Christine Gelley, OSU Extension Educator ANR, Noble County
Years like 2019 can test farmers and ranchers to the brink of insanity. People in this profession must be resilient to the unpredictability of weather, markets, and the general chaos of life. All year thus far, we have discussed many ways to adapt our animal feeding programs, pasture systems, and hay production to the far from ideal conditions we are facing.
By now, I hope you have read articles, listened to podcasts, watched videos, talked with your neighbors and your local Ag. Extension educators about what to do next. Crop selection, site management, and soil health have been huge topics addressed regarding cover crops for prevent plant acres, damaged pastures, weeds, poor quality hay, feed shortages, and much more!
But, I’m going to take this article a different direction…
If you have ruminant livestock, I am convinced that the best long-term solution to these types of unpredictable circumstances are already in your possession. All you need are the tools to implement them.
You have an amazing creature on your farm that is a custom forage harvester, fertilizer applicator, and valuable source of food, fiber, and more. Ruminant animals are the perfect tool for turning food we cannot eat; into food that we love to eat. They even multiply so that we can continue the cycle infinitely if desired. They fuel our bodies, after their bodies have been fueled by forage, which has been fueled by the sun, soil, and water. How much more sustainable can you get than that?
You are the most knowledgeable person about your animals and your farm. You have the ability to determine where those custom forage harvesters go and when. You have the smarts to make decisions about how to improve your land.
You have the source of all life to care for and nurture. You have soil. All life depends on healthy soils. The choices you make to minimize erosion, reduce compaction, and enhance soil organic matter will either benefit or degrade the productive potential of your farm in generations to come.
You have money. While it seems like we could always use a little more than we have, the money that you have now can be used as a tool to either sustain endeavors for the short-term or for the long-term.
Where I think we are often lacking in regard to grazing livestock is making investments for the long-term.
What would you consider a long-term investment? Opinions may vary, but when it comes to making assessments with a financial advisor, a long-term asset or liability is one that spans greater than 10 years or is considered permanent.
Now, I have heard many producers talk about the need for bigger, better, and more plentiful machinery to use on the farm. To make better hay they need a better tractor, more implements, or a hay barn, which may all be true. But, I have heard fewer producers talk about the same regarding fencing. It may be a risky statement to make coming from someone in a household where groceries are bought by a spouse who repairs tractors for a living, but, in my opinion, fence could be one of your best long-term investments.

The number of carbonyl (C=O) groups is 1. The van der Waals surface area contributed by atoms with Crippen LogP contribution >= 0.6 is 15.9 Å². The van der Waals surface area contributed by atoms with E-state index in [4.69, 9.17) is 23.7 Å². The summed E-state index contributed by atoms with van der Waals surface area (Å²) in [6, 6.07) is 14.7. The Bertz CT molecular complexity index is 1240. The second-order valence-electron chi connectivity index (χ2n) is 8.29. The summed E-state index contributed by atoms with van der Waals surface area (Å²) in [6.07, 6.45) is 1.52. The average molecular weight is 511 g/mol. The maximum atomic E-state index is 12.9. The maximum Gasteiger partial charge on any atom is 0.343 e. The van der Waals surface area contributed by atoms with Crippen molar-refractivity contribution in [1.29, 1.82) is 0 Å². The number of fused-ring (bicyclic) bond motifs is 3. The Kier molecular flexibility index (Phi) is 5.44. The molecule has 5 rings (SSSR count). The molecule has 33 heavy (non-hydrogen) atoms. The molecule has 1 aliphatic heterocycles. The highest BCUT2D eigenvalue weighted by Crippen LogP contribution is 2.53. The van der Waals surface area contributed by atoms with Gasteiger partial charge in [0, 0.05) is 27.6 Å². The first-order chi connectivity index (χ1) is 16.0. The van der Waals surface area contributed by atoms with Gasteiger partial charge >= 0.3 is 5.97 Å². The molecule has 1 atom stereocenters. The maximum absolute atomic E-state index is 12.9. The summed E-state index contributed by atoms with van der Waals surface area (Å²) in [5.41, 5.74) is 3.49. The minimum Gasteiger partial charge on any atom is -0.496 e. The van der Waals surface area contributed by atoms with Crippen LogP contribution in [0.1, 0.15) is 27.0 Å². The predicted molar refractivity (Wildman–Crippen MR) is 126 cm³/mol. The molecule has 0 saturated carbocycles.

When you compare the cost of installing 30-year fencing to a the price of a new discbine, which is less cost per year of it’s useful lifespan? The last time I calculated the price of contracted installed fence, I could spend $13,000 on five miles of fence or $17,000 on a five-year old discbine.
Depending on your unique situation, the benefits of investing in fence may outweigh the benefits of acquiring more machinery for the farm. Of course, many machines and implements can make fence installation and rotational grazing easier as well. However, once the fence is in, the main things you need are yourself, a four-wheeler, side-by-side, or good dog, gates, and water.
The more you can do to increase your flexibility to move animals from one area to another, the more options you have when conditions are less than ideal.
You can split or combine animals into more groups. You can allow sections of your pasture to rest, while still utilizing growing forages. You can alternate hay fields into pastures and pastures into hay fields. You can reduce the likelihood of birthing young in mud and feeding copious amounts of hay. You can even try new forage crops for grazing in smaller plantings with lower inherent risk when you fence to create separate zones.
There is no doubt about it, when you compare making hay to grazing forage, grazing is more cost effective and usually, it provides better nutrition than hay.
Overall, the more tools that you have to maximize the days your animals graze and minimize the number of days you feed hay, the better for you and your livestock. Installing good fence can be one of the greatest investments you make for your farm with lasting longevity.